Succeeding in postgraduate study
Succeeding in postgraduate study

This free course is available to start right now. Review the full course description and key learning outcomes and create an account and enrol if you want a free statement of participation.

Free course

Succeeding in postgraduate study

8.2 Working with secondary (or indirect) references

At postgraduate level you are typically expected to have read widely and consulted the primary literature. On some occasions, you may find that you want to refer to information or a direct quotation taken from a source that has been cited in an article you have read. This constitutes a secondary (or indirect) reference, in that you have not read the original piece of work, but are citing what the author of the article you have read has said about this other author’s work.

In such cases, you need to make it clear you have not consulted the secondary reference, but are citing this from the context of the primary reference you have read. For example:

‘According to Rüggeberg et al., as cited by Knudson et al. (2010), …’


‘As noted in Knudson et al. (2010), Rüggeberg et al. showed that…’

By using phrases such as ‘as cited by’ and ‘as noted in’, you are clearly indicating that you have not read the work by Rüggeberg et al., but are referring to the interpretation of this work by Knudson et al. As the paper by Rüggeberg et al. is a secondary reference, it should not be included in your final reference list. Your final reference list should only contain resources you have read (i.e. your primary references). Given the potential for misinterpretation and/or misrepresentation of another author’s work, you should use secondary references sparingly and avoid them if possible. If you do need to use a secondary reference, make this very clear in your text.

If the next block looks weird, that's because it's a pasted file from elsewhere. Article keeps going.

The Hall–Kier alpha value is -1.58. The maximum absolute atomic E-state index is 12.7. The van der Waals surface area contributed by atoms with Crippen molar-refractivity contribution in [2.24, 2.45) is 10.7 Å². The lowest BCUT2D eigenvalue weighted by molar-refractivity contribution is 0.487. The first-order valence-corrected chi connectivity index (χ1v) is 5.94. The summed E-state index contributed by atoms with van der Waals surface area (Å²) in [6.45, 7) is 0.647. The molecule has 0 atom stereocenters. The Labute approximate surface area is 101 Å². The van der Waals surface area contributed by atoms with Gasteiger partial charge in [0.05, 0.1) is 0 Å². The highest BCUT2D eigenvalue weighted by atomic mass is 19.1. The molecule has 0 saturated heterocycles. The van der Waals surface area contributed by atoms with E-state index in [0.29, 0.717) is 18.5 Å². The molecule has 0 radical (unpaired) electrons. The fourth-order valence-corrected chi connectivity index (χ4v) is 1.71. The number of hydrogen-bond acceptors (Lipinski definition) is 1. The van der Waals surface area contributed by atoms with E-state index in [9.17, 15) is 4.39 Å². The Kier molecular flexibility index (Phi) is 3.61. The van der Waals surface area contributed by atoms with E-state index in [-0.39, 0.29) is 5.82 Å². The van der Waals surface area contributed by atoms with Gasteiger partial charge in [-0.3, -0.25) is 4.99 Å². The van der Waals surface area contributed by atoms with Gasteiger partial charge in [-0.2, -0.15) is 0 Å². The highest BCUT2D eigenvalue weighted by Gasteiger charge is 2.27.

Take your learning further

Making the decision to study can be a big step, which is why you'll want a trusted University. The Open University has 50 years’ experience delivering flexible learning and 170,000 students are studying with us right now. Take a look at all Open University courses.

If you are new to university level study, find out more about the types of qualifications we offer, including our entry level Access courses and Certificates.

Not ready for University study then browse over 900 free courses on OpenLearn and sign up to our newsletter to hear about new free courses as they are released.

Every year, thousands of students decide to study with The Open University. With over 120 qualifications, we’ve got the right course for you.

Request an Open University prospectus